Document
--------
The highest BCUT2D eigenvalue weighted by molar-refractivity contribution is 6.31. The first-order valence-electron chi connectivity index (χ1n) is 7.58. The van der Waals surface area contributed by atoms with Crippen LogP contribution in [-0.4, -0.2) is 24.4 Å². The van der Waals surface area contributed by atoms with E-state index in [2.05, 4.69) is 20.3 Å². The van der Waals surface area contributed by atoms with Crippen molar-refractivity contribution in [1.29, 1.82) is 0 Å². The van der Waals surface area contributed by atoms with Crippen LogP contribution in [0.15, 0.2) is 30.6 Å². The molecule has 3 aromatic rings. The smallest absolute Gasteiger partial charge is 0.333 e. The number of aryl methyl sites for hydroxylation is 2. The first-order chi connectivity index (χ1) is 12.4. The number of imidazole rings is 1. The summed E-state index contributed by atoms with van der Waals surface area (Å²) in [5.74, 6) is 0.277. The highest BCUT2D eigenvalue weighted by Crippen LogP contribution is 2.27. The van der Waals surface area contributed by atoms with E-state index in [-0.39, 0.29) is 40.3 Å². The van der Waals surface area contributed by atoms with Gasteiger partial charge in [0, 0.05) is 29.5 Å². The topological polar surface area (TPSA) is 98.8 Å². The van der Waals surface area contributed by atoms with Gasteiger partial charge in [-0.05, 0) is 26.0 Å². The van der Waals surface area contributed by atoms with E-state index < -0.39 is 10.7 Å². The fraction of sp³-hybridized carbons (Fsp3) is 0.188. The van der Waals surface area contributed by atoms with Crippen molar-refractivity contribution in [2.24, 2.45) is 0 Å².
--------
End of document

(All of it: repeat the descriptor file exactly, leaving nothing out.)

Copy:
The highest BCUT2D eigenvalue weighted by molar-refractivity contribution is 6.31. The first-order valence-electron chi connectivity index (χ1n) is 7.58. The van der Waals surface area contributed by atoms with Crippen LogP contribution in [-0.4, -0.2) is 24.4 Å². The van der Waals surface area contributed by atoms with E-state index in [2.05, 4.69) is 20.3 Å². The van der Waals surface area contributed by atoms with Crippen molar-refractivity contribution in [1.29, 1.82) is 0 Å². The van der Waals surface area contributed by atoms with Crippen LogP contribution in [0.15, 0.2) is 30.6 Å². The molecule has 3 aromatic rings. The smallest absolute Gasteiger partial charge is 0.333 e. The number of aryl methyl sites for hydroxylation is 2. The first-order chi connectivity index (χ1) is 12.4. The number of imidazole rings is 1. The summed E-state index contributed by atoms with van der Waals surface area (Å²) in [5.74, 6) is 0.277. The highest BCUT2D eigenvalue weighted by Crippen LogP contribution is 2.27. The van der Waals surface area contributed by atoms with E-state index in [-0.39, 0.29) is 40.3 Å². The van der Waals surface area contributed by atoms with Gasteiger partial charge in [0, 0.05) is 29.5 Å². The topological polar surface area (TPSA) is 98.8 Å². The van der Waals surface area contributed by atoms with Gasteiger partial charge in [-0.05, 0) is 26.0 Å². The van der Waals surface area contributed by atoms with E-state index < -0.39 is 10.7 Å². The fraction of sp³-hybridized carbons (Fsp3) is 0.188. The van der Waals surface area contributed by atoms with Crippen molar-refractivity contribution in [2.24, 2.45) is 0 Å².